The lesions of esophagitis can be mild, moderate, or severe. Severe esophagitis can affect esophageal motility to the point that gastroesophageal reflux results. The condition tends to worsen because of the establishment of a positive feedback loop (i.e. the esophagitis has caused laxity of the lower esophageal sphincter, which has allowed gastroesophageal reflux, which worsens the esophagitis, which ultimately results in more reflux). The crux of the problem is that while the stomach is accustomed to acid, a damaged esophagus is not. Amounts of acid that would be negligible for the stomach may perpetuate and worsen esophageal ulceration or erosion. Because of this cycle, it is important to shut down gastric acid secretion as completely as possible (i.e. chemical clearance). The proton-pump inhibitors (e.g. omeprazole) more effectively suppress acid secretion than do the H2 receptor antagonists such as famotidine. A disadvantage of omeprazole, however, is that it is only available in an oral preparation.10
It is also important to treat esophagitis by administering promotility agents, which cause volume clearance (i.e. forcing gastric secretions such as pepsin into the duodenum instead of allowing them to reflux into the esophagus). While metoclopramide is useful, cisapride seems much more effective. Although cisapride has been taken off the human medical market, it is available through veterinary compounding pharmacies. Once again, a principal disadvantage is that cisapride must be given orally. However, if a gastrostomy tube has been placed, then oral medications may be administered through the tube, bypassing the esophagus.
Gastroesophageal reflux may occur in the absence of obvious causes such as chronic vomiting or a hiatal hernia, but the incidence of such causes is unknown. Hiatal hernias can result in regurgitation or esophagitis and can be particularly difficult to diagnose. Many times, fluoroscopic examination is required. However, many normal dogs will have an occasional reflux during a barium esophagogram. Making a confident diagnosis of gastroesophageal reflux requires observing multiple episodes of reflux during a barium esophagogram.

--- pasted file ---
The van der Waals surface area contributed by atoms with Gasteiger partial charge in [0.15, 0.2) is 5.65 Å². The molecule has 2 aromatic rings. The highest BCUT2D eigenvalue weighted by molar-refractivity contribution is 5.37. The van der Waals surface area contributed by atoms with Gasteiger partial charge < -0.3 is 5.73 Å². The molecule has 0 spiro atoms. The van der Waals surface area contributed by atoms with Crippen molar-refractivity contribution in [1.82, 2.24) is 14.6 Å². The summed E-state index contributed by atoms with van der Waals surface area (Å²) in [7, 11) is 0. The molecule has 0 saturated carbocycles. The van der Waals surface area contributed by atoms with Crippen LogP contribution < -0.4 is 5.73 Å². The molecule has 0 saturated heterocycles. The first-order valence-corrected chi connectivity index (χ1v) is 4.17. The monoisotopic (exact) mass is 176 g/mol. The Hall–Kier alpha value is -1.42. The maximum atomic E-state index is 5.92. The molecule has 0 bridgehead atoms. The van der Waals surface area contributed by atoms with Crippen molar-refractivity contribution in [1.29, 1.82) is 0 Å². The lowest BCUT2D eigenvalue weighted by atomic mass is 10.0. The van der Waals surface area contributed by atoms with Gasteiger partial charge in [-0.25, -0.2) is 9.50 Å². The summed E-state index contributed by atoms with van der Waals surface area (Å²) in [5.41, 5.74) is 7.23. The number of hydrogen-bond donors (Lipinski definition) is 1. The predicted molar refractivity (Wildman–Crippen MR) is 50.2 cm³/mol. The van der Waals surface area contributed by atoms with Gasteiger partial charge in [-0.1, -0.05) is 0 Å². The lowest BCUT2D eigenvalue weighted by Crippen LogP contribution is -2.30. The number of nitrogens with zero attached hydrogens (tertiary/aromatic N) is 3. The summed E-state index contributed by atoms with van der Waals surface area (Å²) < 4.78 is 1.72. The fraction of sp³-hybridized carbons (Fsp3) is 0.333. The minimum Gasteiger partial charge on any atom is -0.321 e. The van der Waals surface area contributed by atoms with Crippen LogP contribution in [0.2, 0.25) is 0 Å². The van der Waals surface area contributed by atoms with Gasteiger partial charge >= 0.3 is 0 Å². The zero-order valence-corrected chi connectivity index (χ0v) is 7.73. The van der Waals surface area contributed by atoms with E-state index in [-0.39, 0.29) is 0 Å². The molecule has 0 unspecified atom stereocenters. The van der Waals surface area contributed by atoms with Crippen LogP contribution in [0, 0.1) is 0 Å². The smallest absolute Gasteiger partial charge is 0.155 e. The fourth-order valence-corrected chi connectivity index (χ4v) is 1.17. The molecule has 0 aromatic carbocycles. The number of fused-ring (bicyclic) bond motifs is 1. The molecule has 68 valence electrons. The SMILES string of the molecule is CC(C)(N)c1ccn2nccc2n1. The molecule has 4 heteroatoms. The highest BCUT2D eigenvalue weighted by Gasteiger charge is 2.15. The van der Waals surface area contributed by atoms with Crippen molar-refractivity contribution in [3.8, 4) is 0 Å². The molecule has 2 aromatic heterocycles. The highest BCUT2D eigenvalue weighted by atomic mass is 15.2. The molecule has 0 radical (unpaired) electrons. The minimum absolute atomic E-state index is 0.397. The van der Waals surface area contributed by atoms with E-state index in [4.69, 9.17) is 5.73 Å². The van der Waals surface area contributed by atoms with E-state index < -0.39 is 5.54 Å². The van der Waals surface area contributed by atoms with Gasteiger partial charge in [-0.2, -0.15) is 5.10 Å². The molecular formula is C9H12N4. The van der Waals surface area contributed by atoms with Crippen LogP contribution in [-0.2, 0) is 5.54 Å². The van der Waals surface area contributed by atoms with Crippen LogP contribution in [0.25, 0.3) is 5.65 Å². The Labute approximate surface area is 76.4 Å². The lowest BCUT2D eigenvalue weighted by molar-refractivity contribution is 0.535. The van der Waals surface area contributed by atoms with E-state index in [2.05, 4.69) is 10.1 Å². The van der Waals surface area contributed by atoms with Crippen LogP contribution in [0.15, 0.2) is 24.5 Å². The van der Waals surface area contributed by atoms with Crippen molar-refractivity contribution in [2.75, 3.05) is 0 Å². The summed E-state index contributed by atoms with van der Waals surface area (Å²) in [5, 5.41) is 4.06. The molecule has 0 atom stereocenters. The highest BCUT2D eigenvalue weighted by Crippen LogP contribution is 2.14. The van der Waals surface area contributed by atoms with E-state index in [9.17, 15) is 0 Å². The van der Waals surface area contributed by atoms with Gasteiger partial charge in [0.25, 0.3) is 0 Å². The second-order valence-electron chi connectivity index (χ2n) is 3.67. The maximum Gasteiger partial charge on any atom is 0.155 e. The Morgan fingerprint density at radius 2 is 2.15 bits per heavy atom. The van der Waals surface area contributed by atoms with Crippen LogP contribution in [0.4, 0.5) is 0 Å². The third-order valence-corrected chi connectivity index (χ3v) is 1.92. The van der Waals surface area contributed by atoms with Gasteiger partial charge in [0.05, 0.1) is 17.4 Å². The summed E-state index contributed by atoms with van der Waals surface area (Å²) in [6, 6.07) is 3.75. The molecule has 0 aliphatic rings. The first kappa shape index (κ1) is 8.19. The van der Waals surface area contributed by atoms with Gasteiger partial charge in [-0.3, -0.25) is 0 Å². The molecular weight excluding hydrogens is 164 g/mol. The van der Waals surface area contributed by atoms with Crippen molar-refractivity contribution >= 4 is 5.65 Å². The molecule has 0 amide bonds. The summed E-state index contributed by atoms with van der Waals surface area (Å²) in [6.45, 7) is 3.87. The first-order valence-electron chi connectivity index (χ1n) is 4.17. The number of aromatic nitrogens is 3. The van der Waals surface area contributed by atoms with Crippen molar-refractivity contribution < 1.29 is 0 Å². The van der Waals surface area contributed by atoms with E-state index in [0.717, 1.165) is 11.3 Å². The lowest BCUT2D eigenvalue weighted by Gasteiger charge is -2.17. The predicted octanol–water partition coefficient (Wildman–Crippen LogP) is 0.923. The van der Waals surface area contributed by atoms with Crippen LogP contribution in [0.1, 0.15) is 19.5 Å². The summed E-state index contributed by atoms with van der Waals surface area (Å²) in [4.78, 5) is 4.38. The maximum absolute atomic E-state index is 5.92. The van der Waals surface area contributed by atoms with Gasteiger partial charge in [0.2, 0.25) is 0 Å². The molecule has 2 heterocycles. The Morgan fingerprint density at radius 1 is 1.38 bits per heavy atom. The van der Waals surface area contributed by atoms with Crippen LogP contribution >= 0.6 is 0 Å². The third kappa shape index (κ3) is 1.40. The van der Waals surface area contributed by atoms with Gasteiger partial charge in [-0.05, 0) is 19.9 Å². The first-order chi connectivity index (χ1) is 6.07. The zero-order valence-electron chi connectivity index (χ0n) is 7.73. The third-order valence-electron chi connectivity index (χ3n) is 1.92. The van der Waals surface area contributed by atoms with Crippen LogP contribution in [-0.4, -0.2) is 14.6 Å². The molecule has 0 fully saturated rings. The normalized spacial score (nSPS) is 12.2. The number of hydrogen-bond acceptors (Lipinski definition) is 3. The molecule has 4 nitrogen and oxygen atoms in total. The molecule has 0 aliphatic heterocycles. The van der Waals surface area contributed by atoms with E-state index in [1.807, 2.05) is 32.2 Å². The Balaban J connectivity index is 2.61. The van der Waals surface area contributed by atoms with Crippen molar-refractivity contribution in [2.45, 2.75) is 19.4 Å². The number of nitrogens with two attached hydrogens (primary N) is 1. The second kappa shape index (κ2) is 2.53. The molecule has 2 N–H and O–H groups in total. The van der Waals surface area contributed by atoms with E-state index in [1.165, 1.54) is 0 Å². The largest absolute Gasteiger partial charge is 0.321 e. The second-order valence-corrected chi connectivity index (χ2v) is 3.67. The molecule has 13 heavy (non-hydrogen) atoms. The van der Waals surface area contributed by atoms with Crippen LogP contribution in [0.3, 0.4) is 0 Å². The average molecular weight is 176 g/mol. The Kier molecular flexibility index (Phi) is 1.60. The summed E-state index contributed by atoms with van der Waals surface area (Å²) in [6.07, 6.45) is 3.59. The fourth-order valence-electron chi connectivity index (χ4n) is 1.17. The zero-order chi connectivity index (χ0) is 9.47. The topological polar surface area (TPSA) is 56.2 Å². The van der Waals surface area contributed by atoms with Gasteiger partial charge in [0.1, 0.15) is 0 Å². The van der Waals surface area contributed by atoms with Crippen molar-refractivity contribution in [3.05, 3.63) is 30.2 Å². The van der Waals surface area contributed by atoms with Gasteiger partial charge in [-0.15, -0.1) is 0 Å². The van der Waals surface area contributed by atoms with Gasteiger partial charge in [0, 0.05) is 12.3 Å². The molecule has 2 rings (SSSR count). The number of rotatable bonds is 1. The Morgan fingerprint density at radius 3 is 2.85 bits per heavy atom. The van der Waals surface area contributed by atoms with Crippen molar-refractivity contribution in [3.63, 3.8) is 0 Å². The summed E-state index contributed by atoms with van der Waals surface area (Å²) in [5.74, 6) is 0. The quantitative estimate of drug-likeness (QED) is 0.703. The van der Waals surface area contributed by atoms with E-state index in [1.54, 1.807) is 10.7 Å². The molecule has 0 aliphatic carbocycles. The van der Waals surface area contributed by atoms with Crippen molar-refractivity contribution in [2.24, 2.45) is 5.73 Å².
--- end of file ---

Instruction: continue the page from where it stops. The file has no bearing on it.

Benign esophageal stricture
A common result of poor or no treatment of esophagitis is esophageal cicatrix causing a stricture.6 The principal points to remember about cicatrices are a) they are usually partial, such that administration of liquid barium may or may not reveal them, even if fluoroscopy is used; b) it is far easier to prevent a benign stricture than to resolve a serious one; and c) ballooning and bougienage are the preferred ways to treat strictures.11,12 Esophageal surgery should be avoided if at all possible.
Although ballooning has been touted as being superior to bougienage, experience in human medicine suggests that either can be effective, provided that the operator has been trained well. The goal is not necessarily to return the patient to a state of normalcy, but to make the pet functional, even if that means the diet must be softened. Some patients will only need to have their stricture dilated once or twice, while others will require dilation two or three times a week for up to 20 times. Ballooning should by performed only by those trained in the technique.
Various adjunct medical management schemes have been tried to make the procedure more effective sooner, including systemic and intralesional corticosteroids.13 At this time, there are no data showing that corticosteroid administration enhances success of esophageal dilation in dogs or cats. Some benefit may result from using electrocautery snares and knives to make a three- or four-quadrant set of cuts into dense strictures before dilation is attempted. The idea is that by making such cuts, dilation will result in a more even set of breaks in the cicatrix instead of one deep break that may then heal and form an even worse stricture. My experience is that more than 80% of patients will become functional, if the clinician is allowed to balloon as often as is needed.
Esophageal disease is not as rare as practitioners might think. Esophageal foreign bodies, esophagitis, and benign esophageal stricture, in particular, may frequently be missed unless you have a high index of suspicion for these conditions.
Michael D. Willard, DVM, MS, DACVIM
Department of Veterinary Small Animal Medicine & Surgery
College of Veterinary Medicine
Texas A&M University
College Station, TX 77843-4474